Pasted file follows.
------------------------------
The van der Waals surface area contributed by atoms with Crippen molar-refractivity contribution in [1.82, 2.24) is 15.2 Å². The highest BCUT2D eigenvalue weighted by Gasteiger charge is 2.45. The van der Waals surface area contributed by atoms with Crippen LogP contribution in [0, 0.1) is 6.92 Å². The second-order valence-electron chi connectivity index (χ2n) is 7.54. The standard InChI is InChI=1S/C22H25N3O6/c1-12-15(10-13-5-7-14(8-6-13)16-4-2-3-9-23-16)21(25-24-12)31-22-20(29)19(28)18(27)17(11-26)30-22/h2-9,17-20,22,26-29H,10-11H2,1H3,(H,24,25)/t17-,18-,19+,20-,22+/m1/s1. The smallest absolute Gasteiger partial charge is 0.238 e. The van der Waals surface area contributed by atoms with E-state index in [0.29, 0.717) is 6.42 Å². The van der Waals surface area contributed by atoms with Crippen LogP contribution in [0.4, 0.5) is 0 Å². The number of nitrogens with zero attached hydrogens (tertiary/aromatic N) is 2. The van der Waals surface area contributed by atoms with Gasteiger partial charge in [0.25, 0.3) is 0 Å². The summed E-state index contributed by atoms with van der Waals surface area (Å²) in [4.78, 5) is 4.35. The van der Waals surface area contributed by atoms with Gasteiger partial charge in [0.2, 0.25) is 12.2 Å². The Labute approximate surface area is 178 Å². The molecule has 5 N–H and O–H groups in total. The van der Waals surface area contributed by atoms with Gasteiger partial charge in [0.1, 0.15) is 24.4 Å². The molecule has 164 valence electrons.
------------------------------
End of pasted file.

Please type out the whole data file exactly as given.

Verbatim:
The van der Waals surface area contributed by atoms with Crippen molar-refractivity contribution in [1.82, 2.24) is 15.2 Å². The highest BCUT2D eigenvalue weighted by Gasteiger charge is 2.45. The van der Waals surface area contributed by atoms with Crippen LogP contribution in [0, 0.1) is 6.92 Å². The second-order valence-electron chi connectivity index (χ2n) is 7.54. The standard InChI is InChI=1S/C22H25N3O6/c1-12-15(10-13-5-7-14(8-6-13)16-4-2-3-9-23-16)21(25-24-12)31-22-20(29)19(28)18(27)17(11-26)30-22/h2-9,17-20,22,26-29H,10-11H2,1H3,(H,24,25)/t17-,18-,19+,20-,22+/m1/s1. The smallest absolute Gasteiger partial charge is 0.238 e. The van der Waals surface area contributed by atoms with E-state index in [0.29, 0.717) is 6.42 Å². The van der Waals surface area contributed by atoms with Crippen LogP contribution in [0.4, 0.5) is 0 Å². The number of nitrogens with zero attached hydrogens (tertiary/aromatic N) is 2. The van der Waals surface area contributed by atoms with Gasteiger partial charge in [0.25, 0.3) is 0 Å². The summed E-state index contributed by atoms with van der Waals surface area (Å²) in [4.78, 5) is 4.35. The van der Waals surface area contributed by atoms with Gasteiger partial charge in [0.2, 0.25) is 12.2 Å². The Labute approximate surface area is 178 Å². The molecule has 5 N–H and O–H groups in total. The van der Waals surface area contributed by atoms with Gasteiger partial charge in [0.1, 0.15) is 24.4 Å². The molecule has 164 valence electrons.